• Re: (Score:3, Interesting)

          by ledow (319597)

          "Of course, when the universe is several nanoseconds old, we're past talking about "creation", aren't we? By several nanoseconds, at least."

          Assuming a single-universe, in only the four human-visible dimensions, that came from "nothing" rather than, say, a constantly expanding and contracting universe, or one created via intra-dimensional interactions that are invisible to us in "our" universe, or... etc.etc.etc. Simply saying "this universe looks to be several billion years old" does not negate the possibi

  • by Wormfoud (1749176) on Thursday September 02, 2010 @09:00AM (#33448344)
    Following your argument that God aka Gravity has always existed...
  • well duh. (Score:5, Insightful)

    by grub (11606) <slashdot@grub.net> on Thursday September 02, 2010 @09:02AM (#33448360) Homepage Journal

    You could have just said "Hawking Picks Rational Thinking Over Superstition"

    .
  • The true believer (Score:5, Insightful)

    by elrous0 (869638) * on Thursday September 02, 2010 @09:04AM (#33448390)

    A true believer will just argue that God designed gravity that way for that very reason.

    Personally, I think scientists should stay completely out of the religious sphere. They're not going to change anyone's mind, science and religion mix very badly, and commenting on theological issues only increases the perception among many religious types that science is their enemy/competitor.

    • by grub (11606) <slashdot@grub.net> on Thursday September 02, 2010 @09:07AM (#33448428) Homepage Journal

      Personally, I think scientists should stay completely out of the religious sphere. They're not going to change anyone's mind, science and religion mix very badly

      True enough, but the religious folks think it's OK to warp science to fit into their primitive belief systems.

      Just look at the Creationist nonsense going on in US schools. This is 2010?!
      • Re: (Score:3, Insightful)

        by Anonymous Coward

        True enough, but the religious folks think it's OK to warp science to fit into their primitive belief systems.

        Just look at the Creationist nonsense going on in US schools. This is 2010?!

        Also true. But that seems to be mostly a US thing. Along with televangelists. Most major Christian religions actually accept science and really don't interpret Genesis literally. So evolution is not that big an issue.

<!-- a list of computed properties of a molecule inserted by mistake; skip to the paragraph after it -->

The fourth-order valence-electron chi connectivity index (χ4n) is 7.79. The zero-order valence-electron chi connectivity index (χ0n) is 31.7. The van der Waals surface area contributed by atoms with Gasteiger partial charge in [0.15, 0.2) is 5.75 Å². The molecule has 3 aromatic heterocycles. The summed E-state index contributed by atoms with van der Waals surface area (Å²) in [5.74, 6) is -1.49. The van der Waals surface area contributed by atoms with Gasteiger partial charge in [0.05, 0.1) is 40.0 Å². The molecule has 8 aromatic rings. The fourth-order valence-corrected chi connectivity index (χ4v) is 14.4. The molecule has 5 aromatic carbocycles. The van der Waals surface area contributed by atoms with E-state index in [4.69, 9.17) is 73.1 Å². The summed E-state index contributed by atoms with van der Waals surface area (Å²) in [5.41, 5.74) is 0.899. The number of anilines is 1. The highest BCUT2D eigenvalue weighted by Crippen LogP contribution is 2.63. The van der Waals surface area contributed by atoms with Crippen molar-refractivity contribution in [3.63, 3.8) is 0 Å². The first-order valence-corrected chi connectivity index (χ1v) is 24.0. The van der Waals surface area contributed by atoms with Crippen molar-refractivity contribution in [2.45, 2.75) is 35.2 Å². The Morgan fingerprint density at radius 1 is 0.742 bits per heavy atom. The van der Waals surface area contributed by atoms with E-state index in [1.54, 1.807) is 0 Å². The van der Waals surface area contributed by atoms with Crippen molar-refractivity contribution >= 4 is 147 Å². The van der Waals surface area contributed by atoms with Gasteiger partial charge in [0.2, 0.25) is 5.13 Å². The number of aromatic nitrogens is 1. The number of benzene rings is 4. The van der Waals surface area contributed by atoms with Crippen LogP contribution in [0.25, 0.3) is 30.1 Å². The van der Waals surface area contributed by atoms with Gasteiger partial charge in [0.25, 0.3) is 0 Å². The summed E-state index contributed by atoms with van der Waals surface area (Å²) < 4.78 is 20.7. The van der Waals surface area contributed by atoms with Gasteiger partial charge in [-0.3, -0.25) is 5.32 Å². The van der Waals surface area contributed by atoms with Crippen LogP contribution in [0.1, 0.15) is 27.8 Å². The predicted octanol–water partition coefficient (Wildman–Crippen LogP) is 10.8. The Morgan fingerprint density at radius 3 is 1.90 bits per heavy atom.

Stephen Jay Gould had it right with the Noma Principle.

      • Re: (Score:3, Interesting)

        by rotide (1015173)

        True, but I simply don't believe science has any reason to even consider, let alone mention "God" in any fashion. You can't waste time disproving something that no one can prove. The onus here is on those who believe. Basically, science need not worry itself with theological ideas. Just keep learning new facts, coming up with new theories and keep teaching them to the best of your ability.

        If somehow, one day, the paths do truly cross, still don't mention religion. Just put the information out there and

      • Re: (Score:3, Insightful)

        by mr_mischief (456295)

        Isn't saying that you've disproved something that can't be detected or tested by the very definitions of the people you're debating warping science?

        Invoking a being outside the physical laws violates Occam's Razor. Dismissing philosophically something that can't be disproved using the scientific method violates the falsifiability principle.

        If something isn't falsifiable, stating that it is true or false is simply, unscientific. To say that there is a god or isn't a god is unscientific. To say you can't be s

      • Re:The true believer (Score:4, Interesting)

        by ObsessiveMathsFreak (773371) <obsessivemathsfr ... t ['om.' in gap]> on Thursday September 02, 2010 @11:49AM (#33451654) Homepage Journal

        Just look at the Creationist nonsense going on in US schools. This is 2010?!

        It certainly is. But unfortunately the science/religion "debate" is an American disease which has unfortunately infected discourse in most other anglophone countries. This kind of tripe coming from Stephen Hawkings himself is a symptom of just how chronic the infection has become.

        Call me nostalgic, but I seem to recall that in the 1990's, anyone talking about the place of God or Religion in the sciences or indeed politics was viewed as an outlandish crackpot or a cultist of some kind. People seemed to leave their religion at home (I'm talking about countries outside the US). Nowadays, everyone seems to have no shame dropping out juvenile level inanity about creationism or belief in the divine at the drop of a hat.

        In my opinion, all this jawing about religion in virtually any context is a waste of air, and worse has a divisive, and poisonous effect on our society. We're going downhill ever since we caught this bug from US newsfeeds--as well as the internet--and its only going to get worse until we stop allowing backward opinions from conservative America to pollute our airwaves.

        Garbage like this is why I find myself turning to sources like Russia Today, Al-Jazzeera and China Daily for news. At least the totalitarian regimes don't cater to this pre-Enlightenment prattle. We may as well start reading horoscopes and celebrity gossip than give credence to this crud.

    • by Artifex33 (932236) on Thursday September 02, 2010 @09:46AM (#33449046)
      The problem is that people use religion to fill the void of what science does not know. If science was never allowed to encroach on religion's territory, all scientific progress would stop. We'd still believe the planets and sun orbited the earth in perfect circles.
  • God, god, god.... (Score:4, Insightful)